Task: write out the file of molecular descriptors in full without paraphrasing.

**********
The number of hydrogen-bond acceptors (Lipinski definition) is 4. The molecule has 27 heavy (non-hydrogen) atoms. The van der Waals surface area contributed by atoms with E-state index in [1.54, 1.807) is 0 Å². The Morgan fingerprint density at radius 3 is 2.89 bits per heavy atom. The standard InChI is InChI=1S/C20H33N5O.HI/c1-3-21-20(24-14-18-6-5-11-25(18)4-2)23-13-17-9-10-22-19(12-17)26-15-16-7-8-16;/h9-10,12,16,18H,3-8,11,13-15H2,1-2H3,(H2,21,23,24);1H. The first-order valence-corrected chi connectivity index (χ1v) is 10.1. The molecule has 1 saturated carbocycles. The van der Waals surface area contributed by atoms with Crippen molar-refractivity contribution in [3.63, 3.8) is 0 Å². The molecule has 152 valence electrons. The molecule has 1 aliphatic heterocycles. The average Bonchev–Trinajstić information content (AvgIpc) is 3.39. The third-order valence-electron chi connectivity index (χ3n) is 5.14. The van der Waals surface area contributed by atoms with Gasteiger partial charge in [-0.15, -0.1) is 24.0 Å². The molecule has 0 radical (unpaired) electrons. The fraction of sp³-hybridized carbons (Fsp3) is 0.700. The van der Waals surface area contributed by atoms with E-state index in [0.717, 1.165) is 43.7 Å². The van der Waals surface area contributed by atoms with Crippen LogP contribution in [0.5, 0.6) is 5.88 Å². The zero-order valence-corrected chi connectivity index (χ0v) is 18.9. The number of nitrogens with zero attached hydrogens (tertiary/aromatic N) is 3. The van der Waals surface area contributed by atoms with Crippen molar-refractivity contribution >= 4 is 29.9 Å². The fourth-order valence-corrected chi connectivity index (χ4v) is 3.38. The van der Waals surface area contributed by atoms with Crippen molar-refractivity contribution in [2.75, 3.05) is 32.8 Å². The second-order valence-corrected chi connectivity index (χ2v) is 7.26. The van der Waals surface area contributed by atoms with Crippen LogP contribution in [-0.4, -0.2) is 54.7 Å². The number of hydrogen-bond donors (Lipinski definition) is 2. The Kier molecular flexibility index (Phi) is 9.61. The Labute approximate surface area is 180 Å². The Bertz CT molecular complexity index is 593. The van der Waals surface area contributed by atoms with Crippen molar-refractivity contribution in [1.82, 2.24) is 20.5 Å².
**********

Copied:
The number of hydrogen-bond acceptors (Lipinski definition) is 4. The molecule has 27 heavy (non-hydrogen) atoms. The van der Waals surface area contributed by atoms with E-state index in [1.54, 1.807) is 0 Å². The Morgan fingerprint density at radius 3 is 2.89 bits per heavy atom. The standard InChI is InChI=1S/C20H33N5O.HI/c1-3-21-20(24-14-18-6-5-11-25(18)4-2)23-13-17-9-10-22-19(12-17)26-15-16-7-8-16;/h9-10,12,16,18H,3-8,11,13-15H2,1-2H3,(H2,21,23,24);1H. The first-order valence-corrected chi connectivity index (χ1v) is 10.1. The molecule has 1 saturated carbocycles. The van der Waals surface area contributed by atoms with Crippen molar-refractivity contribution in [3.63, 3.8) is 0 Å². The molecule has 152 valence electrons. The molecule has 1 aliphatic heterocycles. The average Bonchev–Trinajstić information content (AvgIpc) is 3.39. The third-order valence-electron chi connectivity index (χ3n) is 5.14. The van der Waals surface area contributed by atoms with Gasteiger partial charge in [-0.15, -0.1) is 24.0 Å². The molecule has 0 radical (unpaired) electrons. The fraction of sp³-hybridized carbons (Fsp3) is 0.700. The van der Waals surface area contributed by atoms with E-state index in [0.717, 1.165) is 43.7 Å². The van der Waals surface area contributed by atoms with Crippen LogP contribution in [0.5, 0.6) is 5.88 Å². The zero-order valence-corrected chi connectivity index (χ0v) is 18.9. The number of nitrogens with zero attached hydrogens (tertiary/aromatic N) is 3. The van der Waals surface area contributed by atoms with Crippen molar-refractivity contribution >= 4 is 29.9 Å². The fourth-order valence-corrected chi connectivity index (χ4v) is 3.38. The van der Waals surface area contributed by atoms with Crippen molar-refractivity contribution in [2.75, 3.05) is 32.8 Å². The second-order valence-corrected chi connectivity index (χ2v) is 7.26. The van der Waals surface area contributed by atoms with Crippen LogP contribution in [-0.4, -0.2) is 54.7 Å². The number of hydrogen-bond donors (Lipinski definition) is 2. The Kier molecular flexibility index (Phi) is 9.61. The Labute approximate surface area is 180 Å². The Bertz CT molecular complexity index is 593. The van der Waals surface area contributed by atoms with Crippen molar-refractivity contribution in [1.82, 2.24) is 20.5 Å².